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Elizabeth Warren yesterday came to the defense of her former boss President Obama’s controversial statement that businesses’ owners can’t take credit for their success, repeating her own campaign line that, “nobody got rich on their own.”
Warren’s reiteration of her statement — which became an iconic and controversial cornerstone of her campaign — comes as conservatives have leapt on Obama for saying “If you’ve got a business — you didn’t build that. Somebody else made that happen.”
Warren said during a campaign stop in Dorchester yesterday, “I think the basic notion is right. Nobody got rich on their own. Nobody. People worked hard, they build a business, God bless, but they moved their goods on roads the rest of us helped build, they hired employees the rest of us helped educate, they plugged into a power grid the rest of us helped build,” she said.
“The rest of us made those investments because we wanted businesses to flourish, we wanted them to grow, we wanted them to create opportunity for all of us. That’s what we do together. We get richer as a country when we make those investments.”
Again, the straw man argument is repeated. Conservatives and other promoters of free enterprise are anarchists who don’t believe in government and the idea of public goods. You know, people like Paul Ryan, whose Path to Prosperity budget — also more or less the Romney plan — would spend $20 trillion on Medicare, Medicaid, and Social Security over the next decade. But because it would not spend $21 trillion as Obama would, Ryan is a Social Darwinist.
Also, according to Obama and Warren, folks in private enterprise don’t believe they should pay taxes to pay for those public goods. Yet the top 1% already pay 40% of the income taxes despite earning just 20% of national income. Again, under the Ryan plan, government would still collect $37 trillion in taxes over the next decade. But because it would not collect $39 trillion, Ryan believes in a dog-eat-dog, You’re On Your Own Society.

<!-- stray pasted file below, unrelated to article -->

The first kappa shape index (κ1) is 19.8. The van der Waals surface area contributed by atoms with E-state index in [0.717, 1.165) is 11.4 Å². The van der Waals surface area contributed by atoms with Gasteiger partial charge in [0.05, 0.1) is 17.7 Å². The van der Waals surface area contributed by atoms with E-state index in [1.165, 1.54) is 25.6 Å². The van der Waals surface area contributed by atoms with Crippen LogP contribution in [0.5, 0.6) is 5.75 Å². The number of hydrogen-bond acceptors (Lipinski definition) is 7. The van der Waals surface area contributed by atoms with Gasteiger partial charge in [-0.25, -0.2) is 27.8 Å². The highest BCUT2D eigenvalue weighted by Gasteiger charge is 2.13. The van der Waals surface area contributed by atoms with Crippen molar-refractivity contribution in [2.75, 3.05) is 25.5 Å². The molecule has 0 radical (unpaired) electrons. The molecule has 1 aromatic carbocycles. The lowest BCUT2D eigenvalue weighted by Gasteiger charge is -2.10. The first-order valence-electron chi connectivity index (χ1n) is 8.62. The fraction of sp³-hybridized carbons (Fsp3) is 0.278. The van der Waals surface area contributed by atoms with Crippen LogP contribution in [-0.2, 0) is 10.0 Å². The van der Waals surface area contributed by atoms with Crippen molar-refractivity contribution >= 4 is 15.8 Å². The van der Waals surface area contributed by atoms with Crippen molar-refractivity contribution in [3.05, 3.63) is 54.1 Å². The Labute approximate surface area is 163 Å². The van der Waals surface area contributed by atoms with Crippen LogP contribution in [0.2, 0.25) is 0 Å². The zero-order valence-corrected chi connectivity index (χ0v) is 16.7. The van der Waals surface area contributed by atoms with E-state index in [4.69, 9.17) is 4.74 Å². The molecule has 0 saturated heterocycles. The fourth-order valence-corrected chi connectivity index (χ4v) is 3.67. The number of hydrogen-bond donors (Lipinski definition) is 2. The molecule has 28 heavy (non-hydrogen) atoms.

What Obama and Warren are really doing is making the case that successful Americans really didn’t earn their success — or did earn enough of it to escape huge tax increases to pay for a greatly expanded social welfare state. Blogger Dan McLaughlin yesterday had a great series of tweets on this:
— Point of Obama’s “you didn’t build it” is to reverse the presumption that your $ is your property. It has no limiting principle.
— Obama is also drawing on a long tradition, esp. in legal academia, of trying to define property rights as gifts state lets you keep.
— The parties have genuine differences on the extent to which govt must justify its exactions from taxpayers. Obama is trying to lower bar.
— This is not a misunderstanding; if you convince people that success has little to do w/work & merit, you justify more burdens on successful.
— Romney’s position is Lockean: govt must exist so others can’t steal fruits of your efforts. But it’s not the cause of success.
— It is, moreover, one of the few philosophical arguments that Mitt Romney is actually equipped & willing to make.
Yes, the election is about the economy. But not just whether it is getting better or worse and how much credit or blame Obama deserves. This election is also about how America will organize itself economically going forward. A top-down state capitalism focusing on redistribution or a bottom-up market capitalism that promotes innovation as the path to prosperity.
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